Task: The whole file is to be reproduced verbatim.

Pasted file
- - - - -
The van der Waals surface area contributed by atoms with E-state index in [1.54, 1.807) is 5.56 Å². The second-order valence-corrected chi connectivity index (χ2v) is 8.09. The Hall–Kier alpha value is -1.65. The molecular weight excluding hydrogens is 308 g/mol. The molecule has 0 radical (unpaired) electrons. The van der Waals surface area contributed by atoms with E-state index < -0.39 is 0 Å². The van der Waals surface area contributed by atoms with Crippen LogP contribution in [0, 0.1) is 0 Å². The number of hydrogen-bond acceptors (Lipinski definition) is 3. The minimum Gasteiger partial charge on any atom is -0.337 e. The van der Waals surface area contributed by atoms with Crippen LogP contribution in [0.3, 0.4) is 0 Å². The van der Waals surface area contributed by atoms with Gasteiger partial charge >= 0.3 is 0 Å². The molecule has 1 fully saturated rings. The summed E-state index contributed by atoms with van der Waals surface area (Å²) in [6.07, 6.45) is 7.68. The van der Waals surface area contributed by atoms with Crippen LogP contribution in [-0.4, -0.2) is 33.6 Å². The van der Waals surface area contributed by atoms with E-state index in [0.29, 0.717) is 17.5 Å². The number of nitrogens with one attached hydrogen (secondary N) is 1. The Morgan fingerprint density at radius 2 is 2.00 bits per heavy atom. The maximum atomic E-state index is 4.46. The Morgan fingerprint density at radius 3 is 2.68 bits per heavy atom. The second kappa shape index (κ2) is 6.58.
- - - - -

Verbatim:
The van der Waals surface area contributed by atoms with E-state index in [1.54, 1.807) is 5.56 Å². The second-order valence-corrected chi connectivity index (χ2v) is 8.09. The Hall–Kier alpha value is -1.65. The molecular weight excluding hydrogens is 308 g/mol. The molecule has 0 radical (unpaired) electrons. The van der Waals surface area contributed by atoms with E-state index < -0.39 is 0 Å². The van der Waals surface area contributed by atoms with Crippen LogP contribution in [0, 0.1) is 0 Å². The number of hydrogen-bond acceptors (Lipinski definition) is 3. The minimum Gasteiger partial charge on any atom is -0.337 e. The van der Waals surface area contributed by atoms with Crippen LogP contribution in [0.3, 0.4) is 0 Å². The van der Waals surface area contributed by atoms with Gasteiger partial charge >= 0.3 is 0 Å². The molecule has 1 fully saturated rings. The summed E-state index contributed by atoms with van der Waals surface area (Å²) in [6.07, 6.45) is 7.68. The van der Waals surface area contributed by atoms with Crippen LogP contribution in [-0.4, -0.2) is 33.6 Å². The van der Waals surface area contributed by atoms with E-state index in [0.29, 0.717) is 17.5 Å². The number of nitrogens with one attached hydrogen (secondary N) is 1. The Morgan fingerprint density at radius 2 is 2.00 bits per heavy atom. The maximum atomic E-state index is 4.46. The Morgan fingerprint density at radius 3 is 2.68 bits per heavy atom. The second kappa shape index (κ2) is 6.58.